Westboro Baptist Church and its controversial anti-gay picketing will survive beyond the death of founder and Pastor Fred Waldron Phelps Sr., a son who left the church said.


Phelps, 84, the only pastor the church has had in its almost 60-year history, is in Midland Care Hospice in Topeka, the church confirmed Sunday.

When Phelps dies, it doesn't mean the end of Westboro Baptist Church.

The church, its picketing, and its noisy anti-gay stance will survive his death and will continue, said Nate Phelps, a son of Fred Phelps Sr. who broke away from the church 37 years ago.

"It's impossible to know, but I don't think it's going to disappear," Nate Phelps said.

Contacted late Sunday night, Nate Phelps said he honestly didn’t know exactly how he felt about his father’s impending death.

“I’m surprised I have any emotions about it,” Nate Phelps said. “I thought I settled this years ago.

“There’s some sadness. It’s difficult.”

Topeka lawyer Pedro Irigonegaray and Barry Crawford, professor of religion at Washburn University, agreed.

With Fred Phelps Sr.'s death, you hope there will be a cessation of the "level of hatred we've historically seen," Irigonegaray said.

"But I'm not sure that's going to happen," Irigonegaray said. The church and picketing will live on, Irigonegaray said.

Westboro members are "very committed" to a life they say is "divinely driven," Irigonegaray said, "and it may be difficult for them to abandon (an identity) they've adopted as their reason for existing."

What will happen with the church after Fred Phelps Sr.'s death "has been a moving target for me over the years," Nate Phelps said. "Originally, my thought was he's the engine that powers it, it's his drive that keeps the message and the effort alive. So I said early on it can't continue to exist."

But Nate Phelps has watched the church and had "encounters" with Tim Phelps, 50, his younger brother, and Steve Drain, who joined the church and is its spokesman.

"The rhetoric and the intensity is there in several of them that matches my father or is close to it," Nate Phelps said. "I don't necessarily believe it will die off."

Crawford said that in the typical pattern, a church led by a charismatic pastor peters out when that charismatic figure is gone because the church was "personality driven."

In that case, the church lacks an institutional, organizational structure to keep it going. An example of organizational structure is the Catholic Church — when the pope dies, a new one is elected, Crawford said.

Even notwithstanding the Westboro Baptist Church's rule that women are in subservient to men, Crawford mentioned Shirley Phelps-Roper, 56, former longtime church spokeswoman, as a possible replacement for her father.

"She seems to be a pretty authoritative figure in the church," Crawford said.

However, Nate Phelps said the next leader won't be a woman.

Shirley Phelps-Roper has been the "titular" leader of the church, Nate Phelps said.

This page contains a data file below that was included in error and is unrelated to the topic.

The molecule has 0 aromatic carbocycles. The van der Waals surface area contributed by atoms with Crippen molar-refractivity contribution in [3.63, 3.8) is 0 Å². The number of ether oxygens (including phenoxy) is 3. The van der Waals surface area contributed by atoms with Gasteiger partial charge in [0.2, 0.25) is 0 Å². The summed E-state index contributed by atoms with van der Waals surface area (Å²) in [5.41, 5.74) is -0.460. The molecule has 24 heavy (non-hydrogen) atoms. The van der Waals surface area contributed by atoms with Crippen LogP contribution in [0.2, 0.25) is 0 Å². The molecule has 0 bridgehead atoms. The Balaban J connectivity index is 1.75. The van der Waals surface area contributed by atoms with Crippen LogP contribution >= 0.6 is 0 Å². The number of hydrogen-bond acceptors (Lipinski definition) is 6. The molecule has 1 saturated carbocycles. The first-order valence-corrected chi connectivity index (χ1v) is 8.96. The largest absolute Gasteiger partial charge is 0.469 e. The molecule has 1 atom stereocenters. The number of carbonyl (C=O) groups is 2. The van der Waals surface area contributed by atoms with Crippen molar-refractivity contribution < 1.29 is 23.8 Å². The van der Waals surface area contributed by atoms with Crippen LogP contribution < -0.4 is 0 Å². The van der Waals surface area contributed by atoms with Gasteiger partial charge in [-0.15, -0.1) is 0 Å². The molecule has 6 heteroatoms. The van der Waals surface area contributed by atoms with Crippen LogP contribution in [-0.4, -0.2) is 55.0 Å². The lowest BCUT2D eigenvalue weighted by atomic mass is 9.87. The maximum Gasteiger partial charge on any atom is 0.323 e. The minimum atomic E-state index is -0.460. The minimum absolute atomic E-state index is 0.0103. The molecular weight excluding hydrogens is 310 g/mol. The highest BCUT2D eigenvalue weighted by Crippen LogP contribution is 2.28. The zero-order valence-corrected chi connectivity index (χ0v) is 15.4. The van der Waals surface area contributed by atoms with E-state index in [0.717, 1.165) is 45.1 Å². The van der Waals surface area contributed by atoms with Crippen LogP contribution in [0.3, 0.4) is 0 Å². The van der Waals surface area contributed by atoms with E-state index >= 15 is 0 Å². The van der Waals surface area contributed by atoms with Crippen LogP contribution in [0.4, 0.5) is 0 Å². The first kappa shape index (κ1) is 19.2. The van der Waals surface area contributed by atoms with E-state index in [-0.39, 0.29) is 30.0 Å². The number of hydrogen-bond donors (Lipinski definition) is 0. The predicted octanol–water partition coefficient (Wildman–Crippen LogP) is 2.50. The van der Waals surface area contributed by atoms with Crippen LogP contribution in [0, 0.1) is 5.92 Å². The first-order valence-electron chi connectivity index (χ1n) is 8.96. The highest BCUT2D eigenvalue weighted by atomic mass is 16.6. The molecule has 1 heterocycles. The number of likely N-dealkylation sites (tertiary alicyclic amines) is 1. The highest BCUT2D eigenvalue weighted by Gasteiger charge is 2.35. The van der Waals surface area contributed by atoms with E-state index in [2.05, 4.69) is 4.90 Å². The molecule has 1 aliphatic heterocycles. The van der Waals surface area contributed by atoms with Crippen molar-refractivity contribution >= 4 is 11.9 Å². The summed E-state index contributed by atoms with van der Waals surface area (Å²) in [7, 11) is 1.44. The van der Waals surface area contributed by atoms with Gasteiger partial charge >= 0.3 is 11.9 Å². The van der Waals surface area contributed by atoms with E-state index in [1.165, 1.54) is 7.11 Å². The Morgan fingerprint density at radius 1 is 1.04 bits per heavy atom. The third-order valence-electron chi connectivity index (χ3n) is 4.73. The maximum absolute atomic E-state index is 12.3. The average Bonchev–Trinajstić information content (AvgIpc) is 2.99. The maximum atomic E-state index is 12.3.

"She can't be the leader of that church, the pastor of Westboro Baptist Church," he said. "That's because of the passages in the Bible that say women are to be subservient to the men."


Who will lead the church?

Nate Phelps said a male member of Westboro Baptist Church doesn’t necessarily have to have formal theological training to be selected as the new pastor, Nate Phelps said.

Fred Phelps Sr. "was clear throughout his career that the church of Christ is a local independent entity and not beholden to any hierarchy beyond that local church. So if he decides as the head of that church that someone has demonstrated God's grace and ability and understanding of the doctrines of faith, he could ordain him just fine," Nate Phelps said.

"Anyone there as long as my siblings could get up and do the same job as the old man has done. They've heard (the preachings) a million times," Nate Phelps said.

Nate Phelps guesses that his brother Tim Phelps or church spokesman Steve Drain, who both have "shown the fire," are top candidates.


Son: Death will rock members

On Sunday, Drain said Westboro Baptist Church doesn't have a designated leader, that "the Lord Jesus Christ is our head." Male elders in the church share the preaching duties, Drain said.

The death of Fred Phelps Sr. will raise a big issue for the church members because they don't believe any of them are going to die, Nate Phelps said.

"They fully expected that Christ is going to return, and they are going to be taken up with him because they think that death is a judgment from God," Nate Phelps said. "So far, that illusion has held because none of them has passed.

"They're clear about that, that they're not going to feel the sting of death," Nate Phelps said. But anytime a prophecy fails, the notion that that will dismantle the system is far from true, and the system is stronger and bigger because they have to dig down deep and come up with "some palatable justification" to move forward, he said.


A stronger bond in the church

The death of Fred Phelps Sr. and the possible dropping away of some members could translate to stronger bonds among remaining church members, Nate Phelps said.

"They don't have a choice but to see this all as them being tested," Nate Phelps said, "and for those really committed to it, it becomes more impossible to consider changing their mind about all this. That's stronger than any physical bond you can ever imagine."

Irigonegaray said the church will continue in part to show respect for Fred Phelps Sr., their father and leader. But the remaining members' legacy is important.

"If this falls apart, what does that say about them?" Irigonegaray said. He hopes the remaining members "find greater peace for themselves. All this hateful activity has to be very wearing."

For more coverage of Phelps and Westboro Baptist Church, visit cjonline.com.